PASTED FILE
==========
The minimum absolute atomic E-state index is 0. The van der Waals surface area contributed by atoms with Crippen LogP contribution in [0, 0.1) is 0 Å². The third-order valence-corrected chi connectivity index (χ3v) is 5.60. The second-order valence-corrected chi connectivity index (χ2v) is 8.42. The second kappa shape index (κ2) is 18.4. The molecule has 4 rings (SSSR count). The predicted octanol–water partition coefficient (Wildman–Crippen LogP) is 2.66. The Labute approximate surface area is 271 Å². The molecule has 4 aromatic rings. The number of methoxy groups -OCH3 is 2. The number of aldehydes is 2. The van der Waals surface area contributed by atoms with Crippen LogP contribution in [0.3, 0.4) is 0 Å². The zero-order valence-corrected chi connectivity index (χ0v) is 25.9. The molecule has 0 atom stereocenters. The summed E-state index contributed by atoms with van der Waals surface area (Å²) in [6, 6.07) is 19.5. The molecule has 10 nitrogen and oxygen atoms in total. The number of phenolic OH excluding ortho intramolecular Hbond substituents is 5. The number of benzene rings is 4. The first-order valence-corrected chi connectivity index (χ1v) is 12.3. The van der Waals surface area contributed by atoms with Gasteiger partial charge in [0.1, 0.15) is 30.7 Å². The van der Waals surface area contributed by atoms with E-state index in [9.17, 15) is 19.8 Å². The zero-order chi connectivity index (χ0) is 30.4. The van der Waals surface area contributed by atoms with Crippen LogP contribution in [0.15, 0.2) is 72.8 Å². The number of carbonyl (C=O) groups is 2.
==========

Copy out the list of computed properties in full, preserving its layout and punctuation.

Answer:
The minimum absolute atomic E-state index is 0. The van der Waals surface area contributed by atoms with Crippen LogP contribution in [0, 0.1) is 0 Å². The third-order valence-corrected chi connectivity index (χ3v) is 5.60. The second-order valence-corrected chi connectivity index (χ2v) is 8.42. The second kappa shape index (κ2) is 18.4. The molecule has 4 rings (SSSR count). The predicted octanol–water partition coefficient (Wildman–Crippen LogP) is 2.66. The Labute approximate surface area is 271 Å². The molecule has 4 aromatic rings. The number of methoxy groups -OCH3 is 2. The number of aldehydes is 2. The van der Waals surface area contributed by atoms with Crippen LogP contribution in [0.3, 0.4) is 0 Å². The zero-order valence-corrected chi connectivity index (χ0v) is 25.9. The molecule has 0 atom stereocenters. The summed E-state index contributed by atoms with van der Waals surface area (Å²) in [6, 6.07) is 19.5. The molecule has 10 nitrogen and oxygen atoms in total. The number of phenolic OH excluding ortho intramolecular Hbond substituents is 5. The number of benzene rings is 4. The first-order valence-corrected chi connectivity index (χ1v) is 12.3. The van der Waals surface area contributed by atoms with Gasteiger partial charge in [0.1, 0.15) is 30.7 Å². The van der Waals surface area contributed by atoms with E-state index in [9.17, 15) is 19.8 Å². The zero-order chi connectivity index (χ0) is 30.4. The van der Waals surface area contributed by atoms with Crippen LogP contribution in [0.15, 0.2) is 72.8 Å². The number of carbonyl (C=O) groups is 2.